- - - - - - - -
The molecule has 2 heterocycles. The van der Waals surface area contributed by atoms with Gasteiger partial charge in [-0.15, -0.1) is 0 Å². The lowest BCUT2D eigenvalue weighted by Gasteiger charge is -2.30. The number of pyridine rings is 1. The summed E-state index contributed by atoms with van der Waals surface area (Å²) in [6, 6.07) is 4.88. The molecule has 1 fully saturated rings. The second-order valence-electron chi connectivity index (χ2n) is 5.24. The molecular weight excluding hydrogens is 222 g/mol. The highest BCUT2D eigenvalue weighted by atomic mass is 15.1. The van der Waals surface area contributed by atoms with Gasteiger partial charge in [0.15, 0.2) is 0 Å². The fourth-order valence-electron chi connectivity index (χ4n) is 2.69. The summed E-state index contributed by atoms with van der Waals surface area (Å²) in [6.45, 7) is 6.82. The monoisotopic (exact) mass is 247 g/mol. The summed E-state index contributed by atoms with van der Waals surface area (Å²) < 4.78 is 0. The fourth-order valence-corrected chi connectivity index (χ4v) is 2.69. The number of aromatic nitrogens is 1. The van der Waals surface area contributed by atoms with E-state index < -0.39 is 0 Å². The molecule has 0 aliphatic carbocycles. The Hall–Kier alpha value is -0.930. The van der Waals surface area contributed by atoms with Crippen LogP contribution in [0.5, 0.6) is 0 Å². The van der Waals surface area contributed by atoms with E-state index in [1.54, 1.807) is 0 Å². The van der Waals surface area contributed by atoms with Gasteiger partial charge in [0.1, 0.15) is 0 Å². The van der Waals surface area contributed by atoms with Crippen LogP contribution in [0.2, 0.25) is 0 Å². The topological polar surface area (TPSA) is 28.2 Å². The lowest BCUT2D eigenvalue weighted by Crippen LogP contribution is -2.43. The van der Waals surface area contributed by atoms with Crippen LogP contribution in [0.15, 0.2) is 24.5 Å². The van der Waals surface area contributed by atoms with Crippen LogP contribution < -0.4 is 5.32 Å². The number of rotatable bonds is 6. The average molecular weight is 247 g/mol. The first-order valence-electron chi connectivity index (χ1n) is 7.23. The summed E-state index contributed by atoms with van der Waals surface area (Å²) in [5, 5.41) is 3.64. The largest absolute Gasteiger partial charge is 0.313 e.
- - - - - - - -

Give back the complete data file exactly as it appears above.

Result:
The molecule has 2 heterocycles. The van der Waals surface area contributed by atoms with Gasteiger partial charge in [-0.15, -0.1) is 0 Å². The lowest BCUT2D eigenvalue weighted by Gasteiger charge is -2.30. The number of pyridine rings is 1. The summed E-state index contributed by atoms with van der Waals surface area (Å²) in [6, 6.07) is 4.88. The molecule has 1 fully saturated rings. The second-order valence-electron chi connectivity index (χ2n) is 5.24. The molecular weight excluding hydrogens is 222 g/mol. The highest BCUT2D eigenvalue weighted by atomic mass is 15.1. The van der Waals surface area contributed by atoms with Gasteiger partial charge in [0.15, 0.2) is 0 Å². The fourth-order valence-electron chi connectivity index (χ4n) is 2.69. The summed E-state index contributed by atoms with van der Waals surface area (Å²) in [6.45, 7) is 6.82. The monoisotopic (exact) mass is 247 g/mol. The summed E-state index contributed by atoms with van der Waals surface area (Å²) < 4.78 is 0. The fourth-order valence-corrected chi connectivity index (χ4v) is 2.69. The number of aromatic nitrogens is 1. The van der Waals surface area contributed by atoms with E-state index < -0.39 is 0 Å². The molecule has 0 aliphatic carbocycles. The Hall–Kier alpha value is -0.930. The van der Waals surface area contributed by atoms with Crippen LogP contribution in [0.5, 0.6) is 0 Å². The van der Waals surface area contributed by atoms with E-state index in [1.54, 1.807) is 0 Å². The van der Waals surface area contributed by atoms with Gasteiger partial charge in [0.1, 0.15) is 0 Å². The van der Waals surface area contributed by atoms with Crippen LogP contribution in [0.2, 0.25) is 0 Å². The topological polar surface area (TPSA) is 28.2 Å². The lowest BCUT2D eigenvalue weighted by Crippen LogP contribution is -2.43. The van der Waals surface area contributed by atoms with Crippen LogP contribution in [0.15, 0.2) is 24.5 Å². The van der Waals surface area contributed by atoms with Crippen LogP contribution < -0.4 is 5.32 Å². The number of rotatable bonds is 6. The average molecular weight is 247 g/mol. The first-order valence-electron chi connectivity index (χ1n) is 7.23. The summed E-state index contributed by atoms with van der Waals surface area (Å²) in [5, 5.41) is 3.64. The largest absolute Gasteiger partial charge is 0.313 e.